Whats interesting as I read everyones comments, is that no one has mentioned the fact while hiv tranmission rates are declining worldwide, they are actually rising in developed countries like the us or the uk. I think the main problem lies within the ourselves and the gay community. I knew the risks of having unprotected sex and i still did it anyways. Now I get to live with being positive for the rest of my life. And its not the gay community thats helping me through this ordeal, its all the loving straight friends and family that keep me strong. I face nothing but condemnation and prejudice from other gays when i disclose my hiv status. We need to stop thinking with our dicks(i know, its hard) and actually work together to get through this blight on humanity. We need to rebuild the gay community and we need to realize that hiv will only get worse if we dont something about it.

  48. TomG

    I have a question for Bren and all other HIV+ guys. In what ways does HIV awareness needs to change in the gay community to reduce new infection rates? What did you NOT know about HIV/STI prevention that lead you to being infected? Where is the education going wrong?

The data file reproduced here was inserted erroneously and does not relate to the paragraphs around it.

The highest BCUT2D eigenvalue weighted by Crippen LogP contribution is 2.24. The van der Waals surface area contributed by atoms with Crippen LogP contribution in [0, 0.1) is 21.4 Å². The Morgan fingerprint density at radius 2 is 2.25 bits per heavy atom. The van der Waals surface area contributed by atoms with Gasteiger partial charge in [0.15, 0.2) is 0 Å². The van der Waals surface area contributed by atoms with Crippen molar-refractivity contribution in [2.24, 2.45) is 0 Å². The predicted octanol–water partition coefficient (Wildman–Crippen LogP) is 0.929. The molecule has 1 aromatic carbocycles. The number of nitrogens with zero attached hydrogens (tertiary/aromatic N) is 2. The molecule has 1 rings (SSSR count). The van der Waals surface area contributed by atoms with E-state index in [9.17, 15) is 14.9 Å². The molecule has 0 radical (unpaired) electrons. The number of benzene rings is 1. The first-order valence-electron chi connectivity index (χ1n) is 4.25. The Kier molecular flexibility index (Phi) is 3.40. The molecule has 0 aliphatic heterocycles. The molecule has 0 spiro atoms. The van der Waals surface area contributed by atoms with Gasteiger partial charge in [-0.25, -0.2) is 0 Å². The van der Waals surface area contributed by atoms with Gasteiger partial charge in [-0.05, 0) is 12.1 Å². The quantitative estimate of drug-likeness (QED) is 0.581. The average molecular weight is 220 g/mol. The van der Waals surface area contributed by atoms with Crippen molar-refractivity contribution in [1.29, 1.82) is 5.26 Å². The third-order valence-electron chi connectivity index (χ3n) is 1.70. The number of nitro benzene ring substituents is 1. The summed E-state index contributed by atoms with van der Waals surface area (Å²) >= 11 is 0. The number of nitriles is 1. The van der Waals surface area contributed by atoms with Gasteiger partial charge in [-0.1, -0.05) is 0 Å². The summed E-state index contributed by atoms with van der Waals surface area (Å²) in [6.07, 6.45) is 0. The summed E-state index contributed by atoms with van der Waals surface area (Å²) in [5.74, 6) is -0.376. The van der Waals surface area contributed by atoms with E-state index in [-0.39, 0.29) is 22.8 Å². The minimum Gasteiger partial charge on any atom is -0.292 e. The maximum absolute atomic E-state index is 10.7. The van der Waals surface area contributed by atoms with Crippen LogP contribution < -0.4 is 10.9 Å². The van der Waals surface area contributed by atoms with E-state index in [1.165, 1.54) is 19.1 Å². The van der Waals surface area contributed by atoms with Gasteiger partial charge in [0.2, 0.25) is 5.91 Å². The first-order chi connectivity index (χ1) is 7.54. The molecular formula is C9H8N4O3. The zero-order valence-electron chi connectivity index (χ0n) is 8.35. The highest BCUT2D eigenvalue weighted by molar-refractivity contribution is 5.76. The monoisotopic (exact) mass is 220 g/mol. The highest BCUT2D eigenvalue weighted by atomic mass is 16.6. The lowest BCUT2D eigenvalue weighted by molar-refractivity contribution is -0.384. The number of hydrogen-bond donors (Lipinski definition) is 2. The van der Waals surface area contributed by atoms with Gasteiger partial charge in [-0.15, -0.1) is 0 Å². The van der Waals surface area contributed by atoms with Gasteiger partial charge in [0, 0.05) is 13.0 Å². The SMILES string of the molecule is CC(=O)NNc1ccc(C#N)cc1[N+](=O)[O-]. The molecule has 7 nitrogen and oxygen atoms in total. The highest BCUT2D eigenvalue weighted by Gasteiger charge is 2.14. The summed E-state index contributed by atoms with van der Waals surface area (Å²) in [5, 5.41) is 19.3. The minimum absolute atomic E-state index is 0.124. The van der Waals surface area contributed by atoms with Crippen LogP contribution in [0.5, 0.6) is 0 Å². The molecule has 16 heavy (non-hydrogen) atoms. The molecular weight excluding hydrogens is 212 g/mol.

Do HIV+ guys consider it to be prejudice and discrimination from others in the community when HIV negative people refuse to have sex with you?

    I strongly believe HIV infections in the gay community is a result of failure to engage in social/cultural education in the gay world. Topics on promiscuity, body image, drug and alcohol dependence and promotion in night clubs, MUST be openly discussed. Because so far the strategy of free condoms and free HIV testing has not reduced HIV rates in the gay community.

  49. Nicholas

    As a gay man living through the 80’s really not knowing what HIV was,here we are almost 30 years later, some things have not changed.I went to 12 funerals of friends that died of HIV.I was in a 22 year relationship thinking I was safe. So wrong, I became HIV positive in 1994.I am doing great now. I work for a specialist in HIV. It amazes me that we get guys in their 20’s, who get infected because they think it is cool or want to get housing or disability. It doesn’t seem rational thinking.when you ask them who Ryan White was don’t have a clue. Something needs to change. We get 5 to 7 new cases a week. It is the 80’s all over again..